I have been guilty of making lot of jokes about being old, especially now that I am 57, retired, and have had an artificial knee installed. This week, God is calibrating me. Certainly I have lost many of the capabilities I had at 20, 30, 40, or even 50. And retiring and recuperating from surgery are a guarranteed combo for making one feel "less than".
However, since Barbara's mom has been hospitalized for three days, I have had ocassion to spend a lot more time with Barbara's dad at the assisted living facility that they have an apartment in. Today I had lunch with Ted (86), Ruby (88), and Herman (93). Herman is Ruby's husband and is enabling her to continue living in assisted care since she had a stroke last August. As we chatted about this and that, at one point Ruby joke about talking too much. Then she turned serious and declared "But that is all I have left". The stroke affected her vision. She can't read, write. She really can't feed herself. She can't walk. Fortunately Herman is one of those big, robust 93 year olds that just blow your mind. He spent 43 years repairing shoes and sewing cowboy boots in a town in west Texas (think wide open, very dry, spaces). Ruby and he have been married 70 years and were still very kind and loving to one another, even in this extreme circumstance they find themselves in.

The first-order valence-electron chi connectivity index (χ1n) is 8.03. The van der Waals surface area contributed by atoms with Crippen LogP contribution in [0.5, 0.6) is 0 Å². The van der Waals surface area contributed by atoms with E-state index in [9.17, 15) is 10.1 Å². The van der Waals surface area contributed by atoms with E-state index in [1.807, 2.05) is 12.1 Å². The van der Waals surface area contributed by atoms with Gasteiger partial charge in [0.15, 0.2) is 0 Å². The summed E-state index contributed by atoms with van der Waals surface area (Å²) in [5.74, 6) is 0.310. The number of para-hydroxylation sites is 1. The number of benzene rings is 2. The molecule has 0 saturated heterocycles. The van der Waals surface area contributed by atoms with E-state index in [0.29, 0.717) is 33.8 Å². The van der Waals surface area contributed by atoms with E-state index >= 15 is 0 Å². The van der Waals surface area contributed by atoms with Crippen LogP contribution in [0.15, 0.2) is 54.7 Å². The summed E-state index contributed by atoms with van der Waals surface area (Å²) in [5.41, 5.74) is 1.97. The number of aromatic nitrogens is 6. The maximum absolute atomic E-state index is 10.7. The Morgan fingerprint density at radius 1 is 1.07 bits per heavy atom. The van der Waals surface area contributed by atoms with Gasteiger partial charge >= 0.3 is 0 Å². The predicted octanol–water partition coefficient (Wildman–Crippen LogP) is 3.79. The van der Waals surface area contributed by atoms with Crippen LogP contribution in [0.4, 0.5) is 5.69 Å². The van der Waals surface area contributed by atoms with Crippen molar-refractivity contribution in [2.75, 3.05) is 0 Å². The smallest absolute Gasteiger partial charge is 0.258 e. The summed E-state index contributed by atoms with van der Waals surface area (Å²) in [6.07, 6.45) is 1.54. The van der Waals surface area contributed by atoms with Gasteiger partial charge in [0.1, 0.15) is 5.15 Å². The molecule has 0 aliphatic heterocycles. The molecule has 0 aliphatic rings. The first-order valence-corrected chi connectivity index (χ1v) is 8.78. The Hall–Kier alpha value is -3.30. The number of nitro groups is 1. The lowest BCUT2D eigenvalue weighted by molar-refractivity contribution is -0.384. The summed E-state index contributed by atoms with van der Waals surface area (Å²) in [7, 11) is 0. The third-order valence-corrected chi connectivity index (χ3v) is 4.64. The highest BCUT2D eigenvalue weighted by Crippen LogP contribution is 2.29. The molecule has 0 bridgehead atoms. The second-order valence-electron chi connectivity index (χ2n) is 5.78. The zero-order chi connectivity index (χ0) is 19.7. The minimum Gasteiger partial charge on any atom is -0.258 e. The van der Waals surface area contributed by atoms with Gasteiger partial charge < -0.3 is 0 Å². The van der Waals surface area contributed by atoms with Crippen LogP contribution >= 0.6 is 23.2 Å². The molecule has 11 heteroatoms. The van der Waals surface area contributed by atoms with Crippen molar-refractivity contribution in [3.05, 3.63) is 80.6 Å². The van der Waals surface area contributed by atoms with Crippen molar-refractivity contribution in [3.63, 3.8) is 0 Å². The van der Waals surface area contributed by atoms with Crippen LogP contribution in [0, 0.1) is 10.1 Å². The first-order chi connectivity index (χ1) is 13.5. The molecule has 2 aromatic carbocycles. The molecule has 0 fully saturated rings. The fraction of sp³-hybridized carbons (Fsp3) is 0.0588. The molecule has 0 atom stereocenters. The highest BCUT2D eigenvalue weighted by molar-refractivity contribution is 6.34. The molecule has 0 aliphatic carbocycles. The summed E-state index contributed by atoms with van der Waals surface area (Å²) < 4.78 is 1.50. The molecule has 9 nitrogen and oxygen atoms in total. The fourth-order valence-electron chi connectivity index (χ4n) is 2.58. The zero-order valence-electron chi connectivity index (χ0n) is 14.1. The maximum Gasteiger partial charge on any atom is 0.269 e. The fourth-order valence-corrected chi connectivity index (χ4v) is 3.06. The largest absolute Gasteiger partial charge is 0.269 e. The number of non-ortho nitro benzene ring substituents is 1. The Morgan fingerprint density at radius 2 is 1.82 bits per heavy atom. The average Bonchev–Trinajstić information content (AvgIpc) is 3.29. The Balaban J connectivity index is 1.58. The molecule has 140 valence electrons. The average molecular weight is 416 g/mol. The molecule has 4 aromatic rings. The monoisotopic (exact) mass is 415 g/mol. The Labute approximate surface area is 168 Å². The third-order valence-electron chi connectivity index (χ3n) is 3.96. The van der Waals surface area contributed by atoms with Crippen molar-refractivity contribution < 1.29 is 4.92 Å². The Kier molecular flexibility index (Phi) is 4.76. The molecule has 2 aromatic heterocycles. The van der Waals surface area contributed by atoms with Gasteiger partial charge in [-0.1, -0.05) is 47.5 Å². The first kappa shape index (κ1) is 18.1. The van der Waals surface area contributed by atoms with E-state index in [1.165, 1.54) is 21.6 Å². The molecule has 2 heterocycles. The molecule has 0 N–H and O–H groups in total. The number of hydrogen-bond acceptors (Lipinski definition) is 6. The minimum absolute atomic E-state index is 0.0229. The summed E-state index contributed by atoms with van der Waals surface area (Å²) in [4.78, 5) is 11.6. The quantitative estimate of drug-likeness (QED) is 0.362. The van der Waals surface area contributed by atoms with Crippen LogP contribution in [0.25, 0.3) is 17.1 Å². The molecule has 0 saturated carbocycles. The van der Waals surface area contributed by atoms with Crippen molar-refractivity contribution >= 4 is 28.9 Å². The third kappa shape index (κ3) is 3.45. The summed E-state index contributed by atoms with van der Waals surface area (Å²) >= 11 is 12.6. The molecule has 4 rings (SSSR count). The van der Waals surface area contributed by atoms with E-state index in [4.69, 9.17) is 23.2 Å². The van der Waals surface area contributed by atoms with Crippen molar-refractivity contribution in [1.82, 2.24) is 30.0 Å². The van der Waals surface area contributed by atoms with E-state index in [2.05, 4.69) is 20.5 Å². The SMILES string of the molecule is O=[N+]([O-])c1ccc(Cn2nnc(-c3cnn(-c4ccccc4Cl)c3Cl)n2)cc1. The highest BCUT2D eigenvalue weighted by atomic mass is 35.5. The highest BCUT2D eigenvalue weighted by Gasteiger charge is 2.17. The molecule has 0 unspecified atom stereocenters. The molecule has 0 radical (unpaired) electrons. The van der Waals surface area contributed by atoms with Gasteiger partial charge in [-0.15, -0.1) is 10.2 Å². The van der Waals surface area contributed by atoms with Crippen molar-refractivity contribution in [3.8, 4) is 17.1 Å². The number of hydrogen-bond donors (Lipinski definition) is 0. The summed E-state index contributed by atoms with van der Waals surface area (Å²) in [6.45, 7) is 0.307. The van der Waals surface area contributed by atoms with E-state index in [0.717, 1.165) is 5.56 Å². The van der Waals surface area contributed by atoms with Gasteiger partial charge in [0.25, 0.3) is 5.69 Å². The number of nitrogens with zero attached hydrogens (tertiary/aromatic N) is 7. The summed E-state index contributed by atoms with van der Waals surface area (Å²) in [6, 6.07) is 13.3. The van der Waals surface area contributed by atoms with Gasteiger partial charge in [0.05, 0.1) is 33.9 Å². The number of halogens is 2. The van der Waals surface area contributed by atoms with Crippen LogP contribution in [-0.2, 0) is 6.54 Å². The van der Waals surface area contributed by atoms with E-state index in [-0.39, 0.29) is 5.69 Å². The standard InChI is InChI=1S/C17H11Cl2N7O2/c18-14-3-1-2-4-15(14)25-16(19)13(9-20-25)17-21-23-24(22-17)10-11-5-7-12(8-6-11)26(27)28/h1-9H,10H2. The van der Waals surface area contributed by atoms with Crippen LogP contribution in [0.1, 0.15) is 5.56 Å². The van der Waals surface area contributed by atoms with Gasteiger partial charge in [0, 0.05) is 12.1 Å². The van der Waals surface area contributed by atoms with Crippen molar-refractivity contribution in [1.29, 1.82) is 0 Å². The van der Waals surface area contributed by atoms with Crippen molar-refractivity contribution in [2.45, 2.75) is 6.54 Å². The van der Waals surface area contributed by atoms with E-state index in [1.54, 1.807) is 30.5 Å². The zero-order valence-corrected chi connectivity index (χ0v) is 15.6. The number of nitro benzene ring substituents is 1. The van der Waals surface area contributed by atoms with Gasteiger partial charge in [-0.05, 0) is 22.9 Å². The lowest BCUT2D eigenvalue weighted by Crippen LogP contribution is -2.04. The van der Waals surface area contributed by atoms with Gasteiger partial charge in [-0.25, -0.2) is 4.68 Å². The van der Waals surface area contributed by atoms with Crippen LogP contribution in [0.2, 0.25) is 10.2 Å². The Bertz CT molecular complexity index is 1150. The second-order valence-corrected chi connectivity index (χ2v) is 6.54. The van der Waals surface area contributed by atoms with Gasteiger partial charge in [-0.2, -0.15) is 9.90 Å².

OK. So I get it. I am not old. I am aging. I have lost a few abilities. But they really minor compared to what folks like Ruby have to deal with.
It also reminded me, that in the end, it is only our relationships that endure and give our life meaning. Our stuff may wax and wane. Our abilities may grow or shrink. But it is the people we love that makes life matter.
My prayer is that I would love more and gripe less.